We have no less than twenty pairs of scissors in the house, and all of them are kept in a glass in the topmost cupboard above the stove.
I know what you're thinking - another example of helicopter parenting gone too far. You are so wrong.
I'm not worried about our lot hurting themselves. I'm worried they'll cut things they're not supposed to - like books, curtains, clothes or cords.
You know: my stuff.
Tracey, on the other hand, is worried they'll cut hair.
"You've had a haircut," I said to a colleague's five year old daughter today as she followed her mum into the office. I was grinning a bit because it was a crowd stopper.
"Hmmm," said her mum, frowning. Words momentarily failing her as she surveyed the damage. Obviously my colleague, Sarah, had tried to patch things up: there was judicious use of bows and ties. "She did it herself," she added unnecessarily.
Turns out while mum was having a haircut last night, the little miss got hold of scissors and gave herself a trim. She took chunks out of the sides and back, and got rid of the front altogether.
Which Sarah tells me merely means she's hitting the same milestones as her mother.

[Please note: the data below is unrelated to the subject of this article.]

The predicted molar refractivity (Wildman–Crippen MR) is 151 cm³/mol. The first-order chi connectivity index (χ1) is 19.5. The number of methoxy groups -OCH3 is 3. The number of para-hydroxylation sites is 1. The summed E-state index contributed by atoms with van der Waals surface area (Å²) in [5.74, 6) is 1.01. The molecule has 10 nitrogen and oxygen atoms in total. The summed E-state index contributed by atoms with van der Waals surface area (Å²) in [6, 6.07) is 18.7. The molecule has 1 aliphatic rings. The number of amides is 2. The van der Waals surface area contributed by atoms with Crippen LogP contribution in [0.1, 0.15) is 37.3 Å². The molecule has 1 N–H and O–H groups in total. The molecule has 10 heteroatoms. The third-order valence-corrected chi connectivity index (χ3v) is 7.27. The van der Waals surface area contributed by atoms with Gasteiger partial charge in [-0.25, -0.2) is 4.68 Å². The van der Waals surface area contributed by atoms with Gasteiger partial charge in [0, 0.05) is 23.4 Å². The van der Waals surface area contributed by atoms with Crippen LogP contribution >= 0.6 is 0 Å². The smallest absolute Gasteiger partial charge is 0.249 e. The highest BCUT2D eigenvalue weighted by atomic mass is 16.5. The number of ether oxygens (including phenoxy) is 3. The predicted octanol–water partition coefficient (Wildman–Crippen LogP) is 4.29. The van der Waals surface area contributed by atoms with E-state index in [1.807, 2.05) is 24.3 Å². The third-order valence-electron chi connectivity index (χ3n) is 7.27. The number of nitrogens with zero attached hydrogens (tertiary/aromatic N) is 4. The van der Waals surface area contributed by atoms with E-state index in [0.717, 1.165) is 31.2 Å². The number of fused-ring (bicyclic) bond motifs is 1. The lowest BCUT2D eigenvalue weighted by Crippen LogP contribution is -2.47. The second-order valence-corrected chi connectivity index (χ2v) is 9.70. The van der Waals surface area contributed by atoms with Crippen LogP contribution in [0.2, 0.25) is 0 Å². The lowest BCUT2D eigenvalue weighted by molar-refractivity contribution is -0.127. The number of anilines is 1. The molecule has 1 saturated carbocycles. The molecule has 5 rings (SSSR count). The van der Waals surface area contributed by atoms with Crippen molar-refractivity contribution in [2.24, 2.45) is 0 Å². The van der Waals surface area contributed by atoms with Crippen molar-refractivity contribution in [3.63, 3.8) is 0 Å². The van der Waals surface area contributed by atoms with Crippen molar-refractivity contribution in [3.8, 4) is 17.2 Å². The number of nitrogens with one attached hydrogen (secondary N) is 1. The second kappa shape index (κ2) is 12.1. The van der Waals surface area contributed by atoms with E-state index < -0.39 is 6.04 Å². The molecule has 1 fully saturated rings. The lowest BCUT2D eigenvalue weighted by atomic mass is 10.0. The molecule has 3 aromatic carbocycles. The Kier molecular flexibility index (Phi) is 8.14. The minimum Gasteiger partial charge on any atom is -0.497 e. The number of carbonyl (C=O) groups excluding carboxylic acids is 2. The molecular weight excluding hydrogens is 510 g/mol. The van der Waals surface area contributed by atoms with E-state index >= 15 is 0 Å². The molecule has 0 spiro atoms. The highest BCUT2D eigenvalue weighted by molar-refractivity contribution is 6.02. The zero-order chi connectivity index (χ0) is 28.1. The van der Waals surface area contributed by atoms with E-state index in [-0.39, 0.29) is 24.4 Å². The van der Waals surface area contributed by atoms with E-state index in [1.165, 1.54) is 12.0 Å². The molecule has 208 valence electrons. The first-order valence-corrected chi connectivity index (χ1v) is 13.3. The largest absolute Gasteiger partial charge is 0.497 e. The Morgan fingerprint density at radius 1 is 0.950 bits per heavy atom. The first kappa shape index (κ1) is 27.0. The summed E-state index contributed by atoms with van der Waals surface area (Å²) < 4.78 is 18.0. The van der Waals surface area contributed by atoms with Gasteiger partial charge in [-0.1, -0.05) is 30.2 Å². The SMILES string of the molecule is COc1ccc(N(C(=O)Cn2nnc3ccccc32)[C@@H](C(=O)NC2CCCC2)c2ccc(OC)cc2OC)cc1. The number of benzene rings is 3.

"When I was a kid I was having my hair cut for a wedding," she explained, "and I kept telling the hairdresser to cut my fringe. She'd trim it and I'd yell, Shorter! Shorter! until my fringe was nothing but stubble."
You might not be surprised to learn this was not the look she (nor her mother when she returned to the hairdressers) was going for.
Seems the young Sarah didn't want a short fringe - she actually wanted no fringe, but didn't realize the way to achieve this was to grow her fringe out, not to have it removed.
That's okay, I wouldn't know that either.
But I am sure of two things. Firstly, like her daughter this afternoon, no amount of accessorizing was going to help hide what she'd done to herself. And secondly, she's now going to start hiding the scissors.
I suggest shoving them in a glass way above the stove.
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